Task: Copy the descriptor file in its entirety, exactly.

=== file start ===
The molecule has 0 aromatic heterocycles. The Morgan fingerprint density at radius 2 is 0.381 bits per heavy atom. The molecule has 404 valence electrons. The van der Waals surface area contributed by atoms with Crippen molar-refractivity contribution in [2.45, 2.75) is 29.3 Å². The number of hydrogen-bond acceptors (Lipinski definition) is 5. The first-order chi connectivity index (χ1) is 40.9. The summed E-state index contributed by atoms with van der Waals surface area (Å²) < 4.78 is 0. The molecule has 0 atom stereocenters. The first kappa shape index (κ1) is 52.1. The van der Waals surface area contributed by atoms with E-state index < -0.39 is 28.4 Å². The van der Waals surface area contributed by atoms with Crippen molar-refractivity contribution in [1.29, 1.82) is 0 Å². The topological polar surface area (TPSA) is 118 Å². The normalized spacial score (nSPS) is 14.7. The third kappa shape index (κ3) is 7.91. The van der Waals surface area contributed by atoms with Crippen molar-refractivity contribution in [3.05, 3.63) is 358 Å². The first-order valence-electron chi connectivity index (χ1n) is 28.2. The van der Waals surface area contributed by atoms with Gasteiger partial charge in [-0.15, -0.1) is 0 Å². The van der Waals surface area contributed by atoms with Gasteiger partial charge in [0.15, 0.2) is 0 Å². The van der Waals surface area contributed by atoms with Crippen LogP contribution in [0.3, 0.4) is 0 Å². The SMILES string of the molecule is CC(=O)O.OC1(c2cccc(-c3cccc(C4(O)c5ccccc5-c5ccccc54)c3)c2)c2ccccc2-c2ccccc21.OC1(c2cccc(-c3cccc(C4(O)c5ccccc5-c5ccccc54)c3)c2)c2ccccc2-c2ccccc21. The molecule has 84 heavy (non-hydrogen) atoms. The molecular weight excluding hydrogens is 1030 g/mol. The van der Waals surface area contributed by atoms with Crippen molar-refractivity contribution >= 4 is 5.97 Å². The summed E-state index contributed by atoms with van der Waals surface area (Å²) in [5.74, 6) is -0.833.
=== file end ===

The molecule has 0 aromatic heterocycles. The Morgan fingerprint density at radius 2 is 0.381 bits per heavy atom. The molecule has 404 valence electrons. The van der Waals surface area contributed by atoms with Crippen molar-refractivity contribution in [2.45, 2.75) is 29.3 Å². The number of hydrogen-bond acceptors (Lipinski definition) is 5. The first-order chi connectivity index (χ1) is 40.9. The summed E-state index contributed by atoms with van der Waals surface area (Å²) < 4.78 is 0. The molecule has 0 atom stereocenters. The first kappa shape index (κ1) is 52.1. The van der Waals surface area contributed by atoms with E-state index < -0.39 is 28.4 Å². The van der Waals surface area contributed by atoms with Crippen molar-refractivity contribution in [1.29, 1.82) is 0 Å². The topological polar surface area (TPSA) is 118 Å². The normalized spacial score (nSPS) is 14.7. The third kappa shape index (κ3) is 7.91. The van der Waals surface area contributed by atoms with Crippen molar-refractivity contribution in [3.05, 3.63) is 358 Å². The first-order valence-electron chi connectivity index (χ1n) is 28.2. The van der Waals surface area contributed by atoms with Gasteiger partial charge in [-0.15, -0.1) is 0 Å². The van der Waals surface area contributed by atoms with Gasteiger partial charge in [0.15, 0.2) is 0 Å². The van der Waals surface area contributed by atoms with Crippen LogP contribution in [0.3, 0.4) is 0 Å². The SMILES string of the molecule is CC(=O)O.OC1(c2cccc(-c3cccc(C4(O)c5ccccc5-c5ccccc54)c3)c2)c2ccccc2-c2ccccc21.OC1(c2cccc(-c3cccc(C4(O)c5ccccc5-c5ccccc54)c3)c2)c2ccccc2-c2ccccc21. The molecule has 84 heavy (non-hydrogen) atoms. The molecular weight excluding hydrogens is 1030 g/mol. The van der Waals surface area contributed by atoms with Crippen molar-refractivity contribution >= 4 is 5.97 Å². The summed E-state index contributed by atoms with van der Waals surface area (Å²) in [5.74, 6) is -0.833.